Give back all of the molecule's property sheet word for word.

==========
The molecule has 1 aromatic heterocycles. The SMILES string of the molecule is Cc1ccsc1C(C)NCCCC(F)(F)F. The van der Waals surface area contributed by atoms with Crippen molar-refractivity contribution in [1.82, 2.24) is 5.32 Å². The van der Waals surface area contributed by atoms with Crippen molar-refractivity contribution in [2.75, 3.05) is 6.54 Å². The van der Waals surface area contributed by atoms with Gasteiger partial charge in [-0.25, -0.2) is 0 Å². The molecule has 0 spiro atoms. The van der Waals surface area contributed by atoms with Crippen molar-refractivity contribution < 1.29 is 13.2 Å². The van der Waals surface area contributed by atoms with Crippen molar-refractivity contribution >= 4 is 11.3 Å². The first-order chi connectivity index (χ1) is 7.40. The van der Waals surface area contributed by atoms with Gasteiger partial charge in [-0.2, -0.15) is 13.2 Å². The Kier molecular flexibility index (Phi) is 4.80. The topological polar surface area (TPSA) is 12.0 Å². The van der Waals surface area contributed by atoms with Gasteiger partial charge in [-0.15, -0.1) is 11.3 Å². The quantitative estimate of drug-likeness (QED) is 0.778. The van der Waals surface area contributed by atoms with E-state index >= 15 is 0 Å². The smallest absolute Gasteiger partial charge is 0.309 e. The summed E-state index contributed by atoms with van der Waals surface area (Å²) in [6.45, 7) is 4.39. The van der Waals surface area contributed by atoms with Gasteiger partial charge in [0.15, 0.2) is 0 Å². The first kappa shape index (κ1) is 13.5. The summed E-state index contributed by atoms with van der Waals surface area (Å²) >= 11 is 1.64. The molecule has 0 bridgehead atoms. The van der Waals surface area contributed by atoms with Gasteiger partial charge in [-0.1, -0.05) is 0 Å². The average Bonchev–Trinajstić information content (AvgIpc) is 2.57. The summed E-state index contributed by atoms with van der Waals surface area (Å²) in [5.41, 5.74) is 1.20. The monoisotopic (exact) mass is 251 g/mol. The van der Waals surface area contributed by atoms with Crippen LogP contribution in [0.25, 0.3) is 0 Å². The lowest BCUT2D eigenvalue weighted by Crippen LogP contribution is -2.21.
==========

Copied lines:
The molecule has 1 aromatic heterocycles. The SMILES string of the molecule is Cc1ccsc1C(C)NCCCC(F)(F)F. The van der Waals surface area contributed by atoms with Crippen molar-refractivity contribution in [1.82, 2.24) is 5.32 Å². The van der Waals surface area contributed by atoms with Crippen molar-refractivity contribution in [2.75, 3.05) is 6.54 Å². The van der Waals surface area contributed by atoms with Gasteiger partial charge in [-0.25, -0.2) is 0 Å². The molecule has 0 spiro atoms. The van der Waals surface area contributed by atoms with Crippen molar-refractivity contribution < 1.29 is 13.2 Å². The van der Waals surface area contributed by atoms with Crippen molar-refractivity contribution >= 4 is 11.3 Å². The first-order chi connectivity index (χ1) is 7.40. The van der Waals surface area contributed by atoms with Gasteiger partial charge in [-0.2, -0.15) is 13.2 Å². The Kier molecular flexibility index (Phi) is 4.80. The topological polar surface area (TPSA) is 12.0 Å². The van der Waals surface area contributed by atoms with Gasteiger partial charge in [-0.15, -0.1) is 11.3 Å². The quantitative estimate of drug-likeness (QED) is 0.778. The van der Waals surface area contributed by atoms with E-state index >= 15 is 0 Å². The smallest absolute Gasteiger partial charge is 0.309 e. The summed E-state index contributed by atoms with van der Waals surface area (Å²) in [6.45, 7) is 4.39. The van der Waals surface area contributed by atoms with Gasteiger partial charge in [0.15, 0.2) is 0 Å². The first kappa shape index (κ1) is 13.5. The summed E-state index contributed by atoms with van der Waals surface area (Å²) >= 11 is 1.64. The molecule has 0 bridgehead atoms. The van der Waals surface area contributed by atoms with Gasteiger partial charge in [-0.1, -0.05) is 0 Å². The average Bonchev–Trinajstić information content (AvgIpc) is 2.57. The summed E-state index contributed by atoms with van der Waals surface area (Å²) in [5.41, 5.74) is 1.20. The monoisotopic (exact) mass is 251 g/mol. The van der Waals surface area contributed by atoms with Crippen LogP contribution in [0.25, 0.3) is 0 Å². The lowest BCUT2D eigenvalue weighted by Crippen LogP contribution is -2.21.